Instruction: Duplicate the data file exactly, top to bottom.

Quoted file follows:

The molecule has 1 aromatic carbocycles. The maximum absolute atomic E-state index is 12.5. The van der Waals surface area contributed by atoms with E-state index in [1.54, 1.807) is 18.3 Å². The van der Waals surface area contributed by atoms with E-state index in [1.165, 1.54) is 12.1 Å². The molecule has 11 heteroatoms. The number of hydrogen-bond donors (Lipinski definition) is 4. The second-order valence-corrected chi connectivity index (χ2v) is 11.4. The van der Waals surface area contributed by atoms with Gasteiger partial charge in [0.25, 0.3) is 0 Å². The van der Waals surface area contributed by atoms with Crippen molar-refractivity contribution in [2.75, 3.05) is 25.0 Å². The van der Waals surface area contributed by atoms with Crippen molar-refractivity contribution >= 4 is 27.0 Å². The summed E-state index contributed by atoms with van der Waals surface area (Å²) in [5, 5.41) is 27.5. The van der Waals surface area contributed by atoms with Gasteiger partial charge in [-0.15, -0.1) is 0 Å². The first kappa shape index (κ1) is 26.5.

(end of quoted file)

The molecule has 1 aromatic carbocycles. The maximum absolute atomic E-state index is 12.5. The van der Waals surface area contributed by atoms with E-state index in [1.54, 1.807) is 18.3 Å². The van der Waals surface area contributed by atoms with E-state index in [1.165, 1.54) is 12.1 Å². The molecule has 11 heteroatoms. The number of hydrogen-bond donors (Lipinski definition) is 4. The second-order valence-corrected chi connectivity index (χ2v) is 11.4. The van der Waals surface area contributed by atoms with Gasteiger partial charge in [0.25, 0.3) is 0 Å². The van der Waals surface area contributed by atoms with Crippen molar-refractivity contribution in [2.75, 3.05) is 25.0 Å². The van der Waals surface area contributed by atoms with Crippen molar-refractivity contribution >= 4 is 27.0 Å². The summed E-state index contributed by atoms with van der Waals surface area (Å²) in [5, 5.41) is 27.5. The van der Waals surface area contributed by atoms with Gasteiger partial charge in [-0.15, -0.1) is 0 Å². The first kappa shape index (κ1) is 26.5.